Some people see the kindness in others and want to do whatever they can to help. Ali Hammington is one of those people who has dedicated her life to helping others in her community. 

For 14 years, Hammington worked as a crisis counselor in the inner city, but became frustrated with how difficult it was to offer necessary services through non-profit agencies. From there, she decided to dedicate her life to volunteering. “So, I have been working, you know, odd jobs, anything to pay the rent. Put food on the table. I don’t have an expensive lifestyle.” 

Originally from Winnipeg, Hammington moved to Edmonton around 25 years ago. “Then, through a rather unusual series of events, I found myself living in Alberta Avenue. Now, I never wanted to live in this neighbourhood. I never expected to live in this neighbourhood and I, especially, never expected to like it.” She gave herself six months to live there, then hoped to be gone. But by the end of those six months, she was in love with the area, and has been living there since 2018. 

Hammington enjoyed all the art activity, but she also saw hungry and traumatized people, struggling and living in poverty. So, she decided to join the Alberta Avenue Community League board and address those needs as treasurer. In 2020, Hammington stepped up to the role of president. And in that role, she created the Hub Night program.

“The Hub Night program was originally conceived to be an opportunity for people in the neighbourhood who are lonely and may be struggling for resources and needing to connect with others, to come together,” Hammington explains. Organizers were envisioning this program when the pandemic hit and gatherings were cancelled. “Instead, we pivoted really quickly and we decided, ‘Well, we know there is food security issues, so let’s run an emergency food pantry out of the community league.’” 

Every Thursday for a year and a half, people came to the league and received food and similar support. “We received food from the Food Bank to give to them, but while we were doing that, we really got to know our neighbours. We got to meet people at the community league we might never normally have seen before. People who live in the neighbourhood, but who don’t know the community league is a place for them.”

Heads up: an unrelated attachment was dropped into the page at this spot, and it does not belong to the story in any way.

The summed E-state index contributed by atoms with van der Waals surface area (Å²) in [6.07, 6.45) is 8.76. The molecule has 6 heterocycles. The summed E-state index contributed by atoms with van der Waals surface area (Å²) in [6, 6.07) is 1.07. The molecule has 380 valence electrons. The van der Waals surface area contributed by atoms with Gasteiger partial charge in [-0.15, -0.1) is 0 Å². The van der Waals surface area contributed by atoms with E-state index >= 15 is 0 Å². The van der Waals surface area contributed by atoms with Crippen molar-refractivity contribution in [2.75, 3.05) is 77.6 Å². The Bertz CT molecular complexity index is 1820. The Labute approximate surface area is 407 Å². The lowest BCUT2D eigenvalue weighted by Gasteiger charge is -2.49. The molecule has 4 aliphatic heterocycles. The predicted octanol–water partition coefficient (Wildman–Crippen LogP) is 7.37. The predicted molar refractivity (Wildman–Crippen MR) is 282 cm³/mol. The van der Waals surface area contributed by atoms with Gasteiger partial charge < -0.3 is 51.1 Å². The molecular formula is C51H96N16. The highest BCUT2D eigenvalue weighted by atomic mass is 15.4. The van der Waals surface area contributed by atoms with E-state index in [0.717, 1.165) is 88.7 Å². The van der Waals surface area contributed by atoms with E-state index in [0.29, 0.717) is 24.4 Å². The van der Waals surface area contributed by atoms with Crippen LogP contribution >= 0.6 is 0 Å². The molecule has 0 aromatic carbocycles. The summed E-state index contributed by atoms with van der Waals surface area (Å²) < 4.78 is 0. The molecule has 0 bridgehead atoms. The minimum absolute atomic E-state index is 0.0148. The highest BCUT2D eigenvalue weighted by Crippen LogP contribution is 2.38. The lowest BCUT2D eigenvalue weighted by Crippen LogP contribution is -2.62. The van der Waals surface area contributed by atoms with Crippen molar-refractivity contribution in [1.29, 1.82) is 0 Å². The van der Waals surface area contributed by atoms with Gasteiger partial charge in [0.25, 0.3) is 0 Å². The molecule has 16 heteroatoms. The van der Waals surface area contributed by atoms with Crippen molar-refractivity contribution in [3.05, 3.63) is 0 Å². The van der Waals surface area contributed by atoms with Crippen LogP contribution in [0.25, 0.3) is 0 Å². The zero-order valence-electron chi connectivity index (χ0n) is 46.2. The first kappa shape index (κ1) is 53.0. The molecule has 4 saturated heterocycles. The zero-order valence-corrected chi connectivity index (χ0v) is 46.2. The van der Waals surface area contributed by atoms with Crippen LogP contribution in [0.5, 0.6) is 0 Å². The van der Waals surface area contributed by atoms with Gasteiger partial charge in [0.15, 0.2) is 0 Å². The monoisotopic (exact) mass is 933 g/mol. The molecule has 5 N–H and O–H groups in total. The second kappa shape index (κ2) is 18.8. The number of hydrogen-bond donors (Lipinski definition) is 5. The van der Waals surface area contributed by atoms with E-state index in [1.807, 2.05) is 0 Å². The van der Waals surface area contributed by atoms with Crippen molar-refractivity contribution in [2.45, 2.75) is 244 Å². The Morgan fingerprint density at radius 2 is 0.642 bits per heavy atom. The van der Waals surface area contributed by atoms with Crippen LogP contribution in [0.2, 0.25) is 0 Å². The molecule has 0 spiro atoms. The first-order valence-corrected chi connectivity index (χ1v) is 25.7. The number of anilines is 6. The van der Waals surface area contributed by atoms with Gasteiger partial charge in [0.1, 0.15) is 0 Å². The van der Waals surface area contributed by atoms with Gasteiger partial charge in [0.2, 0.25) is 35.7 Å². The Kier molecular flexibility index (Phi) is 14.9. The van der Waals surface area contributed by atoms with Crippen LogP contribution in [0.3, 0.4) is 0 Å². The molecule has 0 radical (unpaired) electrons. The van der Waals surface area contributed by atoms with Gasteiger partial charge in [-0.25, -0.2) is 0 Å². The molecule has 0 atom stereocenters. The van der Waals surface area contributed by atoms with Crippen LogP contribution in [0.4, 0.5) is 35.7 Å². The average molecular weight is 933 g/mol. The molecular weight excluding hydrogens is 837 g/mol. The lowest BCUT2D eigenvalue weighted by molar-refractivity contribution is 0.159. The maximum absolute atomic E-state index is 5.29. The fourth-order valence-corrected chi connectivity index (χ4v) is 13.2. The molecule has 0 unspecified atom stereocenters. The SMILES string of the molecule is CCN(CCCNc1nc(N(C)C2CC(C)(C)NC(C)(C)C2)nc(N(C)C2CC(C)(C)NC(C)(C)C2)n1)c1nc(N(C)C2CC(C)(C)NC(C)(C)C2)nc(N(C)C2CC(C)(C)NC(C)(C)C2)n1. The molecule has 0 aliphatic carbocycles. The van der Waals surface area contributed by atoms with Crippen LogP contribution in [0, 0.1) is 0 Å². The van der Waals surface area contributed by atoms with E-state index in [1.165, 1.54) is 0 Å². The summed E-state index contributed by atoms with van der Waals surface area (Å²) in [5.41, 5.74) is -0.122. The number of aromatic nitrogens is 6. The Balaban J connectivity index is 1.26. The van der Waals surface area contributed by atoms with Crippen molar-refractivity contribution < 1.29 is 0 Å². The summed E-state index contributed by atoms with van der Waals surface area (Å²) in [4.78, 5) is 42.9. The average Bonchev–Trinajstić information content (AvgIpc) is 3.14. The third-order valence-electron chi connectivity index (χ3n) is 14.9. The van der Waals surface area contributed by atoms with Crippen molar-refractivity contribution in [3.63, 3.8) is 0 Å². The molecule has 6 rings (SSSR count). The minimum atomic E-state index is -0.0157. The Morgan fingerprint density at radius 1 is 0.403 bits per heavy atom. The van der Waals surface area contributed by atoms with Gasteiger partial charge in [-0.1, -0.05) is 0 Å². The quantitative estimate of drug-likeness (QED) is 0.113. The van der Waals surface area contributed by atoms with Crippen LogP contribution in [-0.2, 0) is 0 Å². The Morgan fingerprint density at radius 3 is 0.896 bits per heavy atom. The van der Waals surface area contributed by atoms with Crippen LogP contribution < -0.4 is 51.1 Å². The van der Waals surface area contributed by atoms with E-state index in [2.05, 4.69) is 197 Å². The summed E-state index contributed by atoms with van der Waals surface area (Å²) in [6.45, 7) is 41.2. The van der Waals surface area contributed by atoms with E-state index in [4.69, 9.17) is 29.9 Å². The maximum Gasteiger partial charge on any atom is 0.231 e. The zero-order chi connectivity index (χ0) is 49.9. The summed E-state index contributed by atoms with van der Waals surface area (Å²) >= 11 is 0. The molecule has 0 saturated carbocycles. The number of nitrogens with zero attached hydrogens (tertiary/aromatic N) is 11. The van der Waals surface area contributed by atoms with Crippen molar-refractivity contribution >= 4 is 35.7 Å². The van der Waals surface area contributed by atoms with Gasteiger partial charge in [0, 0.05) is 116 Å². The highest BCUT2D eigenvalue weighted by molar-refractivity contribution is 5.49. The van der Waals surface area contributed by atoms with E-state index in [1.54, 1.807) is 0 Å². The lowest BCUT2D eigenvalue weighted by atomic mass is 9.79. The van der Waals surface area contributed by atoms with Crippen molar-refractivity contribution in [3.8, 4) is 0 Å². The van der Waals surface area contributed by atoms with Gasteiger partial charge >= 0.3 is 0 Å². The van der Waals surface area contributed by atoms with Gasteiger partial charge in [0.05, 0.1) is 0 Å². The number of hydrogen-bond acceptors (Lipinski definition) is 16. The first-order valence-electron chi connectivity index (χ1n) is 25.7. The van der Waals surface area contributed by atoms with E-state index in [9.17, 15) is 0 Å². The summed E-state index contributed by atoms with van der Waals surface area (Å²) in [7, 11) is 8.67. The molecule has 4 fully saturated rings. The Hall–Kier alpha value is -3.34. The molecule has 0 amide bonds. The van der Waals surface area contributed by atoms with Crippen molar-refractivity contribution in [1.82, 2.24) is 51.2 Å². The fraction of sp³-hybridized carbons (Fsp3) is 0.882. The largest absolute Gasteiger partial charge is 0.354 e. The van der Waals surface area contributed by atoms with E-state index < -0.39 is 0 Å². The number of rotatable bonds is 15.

When restrictions were lifted in July 2021, the league started Hub Nights. But they didn’t stop there. Because Hammington was concerned about drug addictions and drug poisoning, the league partnered with an agency called Water Warriors and have trained over 100 people to use Naloxone, and trained 20 trainers to then help train others. 

Hammington then showed a video by Dr. Gabor Maté called The Wisdom of Trauma, which reveals how trauma affects people and can lead to addiction. “I found that really, really struck a chord here in the neighbourhood. People could see that we are all a little bit broken. We are all just the same,” Hammington says and adds, “and that life is better if we support each other and help each other out.” From that, they were able to grow the volunteer-led Hub Night. 

Each week, they offer meals, time in the gymnasium for children, a free lending library, bins of donated yarn for a possible knitting circle, computer access, and occasionally free grocery giveaways. They also have had volunteers offer to teach art classes, lead meditation sessions, and cook food for others. “It’s really amazing what this has grown into.”

But the pandemic hit the community league hard. “This is our 100th anniversary of the community league, and we are broke. We have a $45,000-dollar shortfall for this year. We can not even really afford to pay our staff.” The shortfall was due to two years of not being able to host rentals or participate in casinos, which is where the league gets most of its income. Hammington is fundraising to keep the programming going; she plans to run for another term as president and continue the work to make the league sustainable.

“We are going to be launching a massive fundraising campaign throughout the entire year,” Hammington says. “We are going to be doing all kinds of things.” Look for wine and cheese parties, silent auctions, show-and-shines, pub nights, concerts, and more. They will also be making an anniversary book filled with photos and memories from people who have lived in the neighbourhood for some time. “It’s breakneck fundraising for the next year.” It’s hoped that with COVID possibly winding down, the league will see an influx of rentals.

She adds: “I have always cared about people. Cared about people struggling and suffering. And I honestly think that one of the greatest difficulties of our modern society is that we have become so disconnected from each other. We started to live in our own little bubbles and communicate online.” 

Maté says the opposite of addiction isn’t sobriety but connection. Hammington adds, “Because when you have an addiction, you cut off your connections to everything that you value and you are completely alone. And the only way to solve that addiction is to start rebuilding those connections. And that is the purpose of Hub Night. To connect people.”